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ABC of OPTBook ReviewSymposium

From “Assigned Residence” to “Zone”

Introduction to the Book Review Symposium on The ABC of the OPT

Israel’s occupation or “control” (as the book prefers to call it) of Palestinian Territory that began with six days in June 1967, presents a depressing and tragic political and moral conundrum. For the international lawyer, it is also a legal laboratory of global relevance. “The Israeli occupation of Palestine embodies a fateful and troubling paradox regarding international law that we must acknowledge and think our way through”, writes Michael Lynk, …

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DiscussionResponse

Palestine’s statehood and its accession to the Rome Statute

A response to Robin Caballero Daniel Ventura Robin Caballero’s post highlighted the will of many national parliaments to see their state’s executive proceed to the legal recognition of Palestine. To recognize the legal status of a state, states make a subjective assessment of the fulfilment of the criterion which they consider probative for the purpose of statehood. Among the probative elements, acceding to an I.O. and becoming a party to …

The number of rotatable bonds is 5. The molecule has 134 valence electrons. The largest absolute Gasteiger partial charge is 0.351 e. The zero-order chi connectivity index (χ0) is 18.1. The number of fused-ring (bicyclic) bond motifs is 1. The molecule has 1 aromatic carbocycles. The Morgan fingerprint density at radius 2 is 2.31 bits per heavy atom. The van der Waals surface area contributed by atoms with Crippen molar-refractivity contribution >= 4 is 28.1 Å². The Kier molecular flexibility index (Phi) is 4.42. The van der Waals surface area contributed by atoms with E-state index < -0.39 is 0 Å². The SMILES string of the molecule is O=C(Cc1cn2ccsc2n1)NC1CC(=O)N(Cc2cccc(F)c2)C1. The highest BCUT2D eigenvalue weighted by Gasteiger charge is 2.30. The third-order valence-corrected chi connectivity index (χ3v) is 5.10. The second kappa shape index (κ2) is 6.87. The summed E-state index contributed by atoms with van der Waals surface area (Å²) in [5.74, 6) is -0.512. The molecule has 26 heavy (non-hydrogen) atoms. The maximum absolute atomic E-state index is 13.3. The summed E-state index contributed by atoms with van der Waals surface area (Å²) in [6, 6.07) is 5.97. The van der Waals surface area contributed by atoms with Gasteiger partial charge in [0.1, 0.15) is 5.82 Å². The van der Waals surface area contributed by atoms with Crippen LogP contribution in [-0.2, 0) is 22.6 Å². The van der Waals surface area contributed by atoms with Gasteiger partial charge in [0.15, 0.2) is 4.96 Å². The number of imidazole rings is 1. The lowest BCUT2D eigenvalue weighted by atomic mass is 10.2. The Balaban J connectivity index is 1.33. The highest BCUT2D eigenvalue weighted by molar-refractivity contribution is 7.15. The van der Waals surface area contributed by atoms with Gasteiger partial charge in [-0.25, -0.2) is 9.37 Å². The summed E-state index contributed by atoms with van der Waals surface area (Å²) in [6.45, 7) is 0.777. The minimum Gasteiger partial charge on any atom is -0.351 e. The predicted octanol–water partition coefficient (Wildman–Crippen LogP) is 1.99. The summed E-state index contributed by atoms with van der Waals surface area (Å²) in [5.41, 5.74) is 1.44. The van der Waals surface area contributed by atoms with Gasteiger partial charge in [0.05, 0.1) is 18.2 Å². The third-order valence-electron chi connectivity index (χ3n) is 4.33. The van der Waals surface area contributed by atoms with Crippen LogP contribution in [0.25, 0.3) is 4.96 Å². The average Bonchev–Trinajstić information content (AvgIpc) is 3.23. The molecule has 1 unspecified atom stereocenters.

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DiscussionKick-off

Palestine: Do the Recognitions of its Statehood by European National Parliaments matter?

On 17th December 2014, the European Parliament passed a resolution in favour of the recognition of Palestinian statehood. Since the beginning of Autumn 2014, many national Parliaments of the European Union (Spain, United Kingdom, France, Ireland, Portugal, Luxembourg) have passed resolutions inviting their executives to officially recognize Palestine as an independent State. The symbolic value of theses resolutions has often been emphasized. They constitute a further step in the progressive …